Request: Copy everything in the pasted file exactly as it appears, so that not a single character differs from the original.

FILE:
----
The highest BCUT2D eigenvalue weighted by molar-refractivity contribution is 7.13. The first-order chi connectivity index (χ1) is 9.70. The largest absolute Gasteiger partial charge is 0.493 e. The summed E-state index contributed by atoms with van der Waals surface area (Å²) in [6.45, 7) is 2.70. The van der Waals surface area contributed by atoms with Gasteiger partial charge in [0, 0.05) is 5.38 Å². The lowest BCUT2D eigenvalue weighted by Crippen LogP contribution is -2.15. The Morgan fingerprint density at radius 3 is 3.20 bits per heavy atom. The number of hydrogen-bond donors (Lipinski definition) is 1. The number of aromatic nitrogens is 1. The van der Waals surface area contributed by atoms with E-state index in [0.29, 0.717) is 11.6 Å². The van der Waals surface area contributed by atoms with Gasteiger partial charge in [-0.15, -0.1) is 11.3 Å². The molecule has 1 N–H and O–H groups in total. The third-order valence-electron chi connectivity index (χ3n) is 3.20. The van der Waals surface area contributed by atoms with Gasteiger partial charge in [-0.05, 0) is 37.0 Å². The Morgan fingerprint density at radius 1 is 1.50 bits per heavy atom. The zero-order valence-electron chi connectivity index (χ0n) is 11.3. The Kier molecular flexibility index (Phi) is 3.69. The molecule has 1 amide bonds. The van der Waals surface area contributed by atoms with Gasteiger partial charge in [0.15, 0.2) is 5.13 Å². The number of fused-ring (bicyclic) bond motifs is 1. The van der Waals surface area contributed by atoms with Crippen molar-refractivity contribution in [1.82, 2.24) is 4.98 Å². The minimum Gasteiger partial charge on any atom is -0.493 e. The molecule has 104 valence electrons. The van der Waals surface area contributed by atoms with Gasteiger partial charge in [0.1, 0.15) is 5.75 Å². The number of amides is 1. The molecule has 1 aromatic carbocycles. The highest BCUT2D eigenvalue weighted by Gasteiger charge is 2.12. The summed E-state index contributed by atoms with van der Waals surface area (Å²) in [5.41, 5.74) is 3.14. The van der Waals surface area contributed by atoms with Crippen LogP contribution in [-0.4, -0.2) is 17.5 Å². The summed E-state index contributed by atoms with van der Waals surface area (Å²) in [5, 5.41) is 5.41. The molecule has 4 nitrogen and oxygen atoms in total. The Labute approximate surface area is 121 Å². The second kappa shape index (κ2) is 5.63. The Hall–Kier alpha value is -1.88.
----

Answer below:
The highest BCUT2D eigenvalue weighted by molar-refractivity contribution is 7.13. The first-order chi connectivity index (χ1) is 9.70. The largest absolute Gasteiger partial charge is 0.493 e. The summed E-state index contributed by atoms with van der Waals surface area (Å²) in [6.45, 7) is 2.70. The van der Waals surface area contributed by atoms with Gasteiger partial charge in [0, 0.05) is 5.38 Å². The lowest BCUT2D eigenvalue weighted by Crippen LogP contribution is -2.15. The Morgan fingerprint density at radius 3 is 3.20 bits per heavy atom. The number of hydrogen-bond donors (Lipinski definition) is 1. The number of aromatic nitrogens is 1. The van der Waals surface area contributed by atoms with E-state index in [0.29, 0.717) is 11.6 Å². The van der Waals surface area contributed by atoms with Gasteiger partial charge in [-0.15, -0.1) is 11.3 Å². The molecule has 1 N–H and O–H groups in total. The third-order valence-electron chi connectivity index (χ3n) is 3.20. The van der Waals surface area contributed by atoms with Gasteiger partial charge in [-0.05, 0) is 37.0 Å². The Morgan fingerprint density at radius 1 is 1.50 bits per heavy atom. The zero-order valence-electron chi connectivity index (χ0n) is 11.3. The Kier molecular flexibility index (Phi) is 3.69. The molecule has 1 amide bonds. The van der Waals surface area contributed by atoms with Gasteiger partial charge in [0.15, 0.2) is 5.13 Å². The number of fused-ring (bicyclic) bond motifs is 1. The van der Waals surface area contributed by atoms with Crippen molar-refractivity contribution in [1.82, 2.24) is 4.98 Å². The minimum Gasteiger partial charge on any atom is -0.493 e. The molecule has 104 valence electrons. The van der Waals surface area contributed by atoms with Gasteiger partial charge in [0.1, 0.15) is 5.75 Å². The number of amides is 1. The molecule has 1 aromatic carbocycles. The highest BCUT2D eigenvalue weighted by Gasteiger charge is 2.12. The summed E-state index contributed by atoms with van der Waals surface area (Å²) in [5.41, 5.74) is 3.14. The van der Waals surface area contributed by atoms with Crippen LogP contribution in [-0.4, -0.2) is 17.5 Å². The summed E-state index contributed by atoms with van der Waals surface area (Å²) in [5, 5.41) is 5.41. The molecule has 4 nitrogen and oxygen atoms in total. The Labute approximate surface area is 121 Å². The second kappa shape index (κ2) is 5.63. The Hall–Kier alpha value is -1.88.